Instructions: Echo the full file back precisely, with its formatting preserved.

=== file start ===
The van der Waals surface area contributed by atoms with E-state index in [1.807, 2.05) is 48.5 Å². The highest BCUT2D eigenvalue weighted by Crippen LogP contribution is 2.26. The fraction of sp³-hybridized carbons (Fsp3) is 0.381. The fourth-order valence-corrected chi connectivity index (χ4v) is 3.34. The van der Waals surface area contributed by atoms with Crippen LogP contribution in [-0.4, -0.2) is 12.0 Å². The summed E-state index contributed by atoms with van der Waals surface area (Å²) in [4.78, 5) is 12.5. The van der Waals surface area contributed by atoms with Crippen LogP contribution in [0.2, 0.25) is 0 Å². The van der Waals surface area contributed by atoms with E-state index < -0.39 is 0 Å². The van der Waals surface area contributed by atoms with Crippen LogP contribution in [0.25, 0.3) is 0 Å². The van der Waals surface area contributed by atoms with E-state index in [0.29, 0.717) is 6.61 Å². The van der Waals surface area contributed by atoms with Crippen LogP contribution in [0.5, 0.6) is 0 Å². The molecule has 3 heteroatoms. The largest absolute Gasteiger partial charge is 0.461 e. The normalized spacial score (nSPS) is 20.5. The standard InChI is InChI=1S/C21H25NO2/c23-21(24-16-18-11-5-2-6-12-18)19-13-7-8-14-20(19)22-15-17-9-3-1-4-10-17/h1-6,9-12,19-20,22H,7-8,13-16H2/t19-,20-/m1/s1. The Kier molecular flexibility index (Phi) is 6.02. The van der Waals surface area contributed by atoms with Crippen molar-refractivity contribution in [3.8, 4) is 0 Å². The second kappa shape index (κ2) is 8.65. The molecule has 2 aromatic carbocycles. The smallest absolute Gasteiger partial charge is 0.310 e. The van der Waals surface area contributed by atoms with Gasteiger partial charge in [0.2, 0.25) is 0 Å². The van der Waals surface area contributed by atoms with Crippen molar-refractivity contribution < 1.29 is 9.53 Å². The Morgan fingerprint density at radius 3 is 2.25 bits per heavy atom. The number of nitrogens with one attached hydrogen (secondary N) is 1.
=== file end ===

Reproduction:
The van der Waals surface area contributed by atoms with E-state index in [1.807, 2.05) is 48.5 Å². The highest BCUT2D eigenvalue weighted by Crippen LogP contribution is 2.26. The fraction of sp³-hybridized carbons (Fsp3) is 0.381. The fourth-order valence-corrected chi connectivity index (χ4v) is 3.34. The van der Waals surface area contributed by atoms with Crippen LogP contribution in [-0.4, -0.2) is 12.0 Å². The summed E-state index contributed by atoms with van der Waals surface area (Å²) in [4.78, 5) is 12.5. The van der Waals surface area contributed by atoms with Crippen LogP contribution in [0.2, 0.25) is 0 Å². The van der Waals surface area contributed by atoms with E-state index < -0.39 is 0 Å². The van der Waals surface area contributed by atoms with Crippen LogP contribution in [0.25, 0.3) is 0 Å². The van der Waals surface area contributed by atoms with E-state index in [0.29, 0.717) is 6.61 Å². The van der Waals surface area contributed by atoms with Crippen LogP contribution in [0.5, 0.6) is 0 Å². The molecule has 3 heteroatoms. The largest absolute Gasteiger partial charge is 0.461 e. The normalized spacial score (nSPS) is 20.5. The standard InChI is InChI=1S/C21H25NO2/c23-21(24-16-18-11-5-2-6-12-18)19-13-7-8-14-20(19)22-15-17-9-3-1-4-10-17/h1-6,9-12,19-20,22H,7-8,13-16H2/t19-,20-/m1/s1. The Kier molecular flexibility index (Phi) is 6.02. The van der Waals surface area contributed by atoms with Crippen molar-refractivity contribution in [3.8, 4) is 0 Å². The second kappa shape index (κ2) is 8.65. The molecule has 2 aromatic carbocycles. The smallest absolute Gasteiger partial charge is 0.310 e. The van der Waals surface area contributed by atoms with Gasteiger partial charge in [0.2, 0.25) is 0 Å². The van der Waals surface area contributed by atoms with Crippen molar-refractivity contribution < 1.29 is 9.53 Å². The Morgan fingerprint density at radius 3 is 2.25 bits per heavy atom. The number of nitrogens with one attached hydrogen (secondary N) is 1.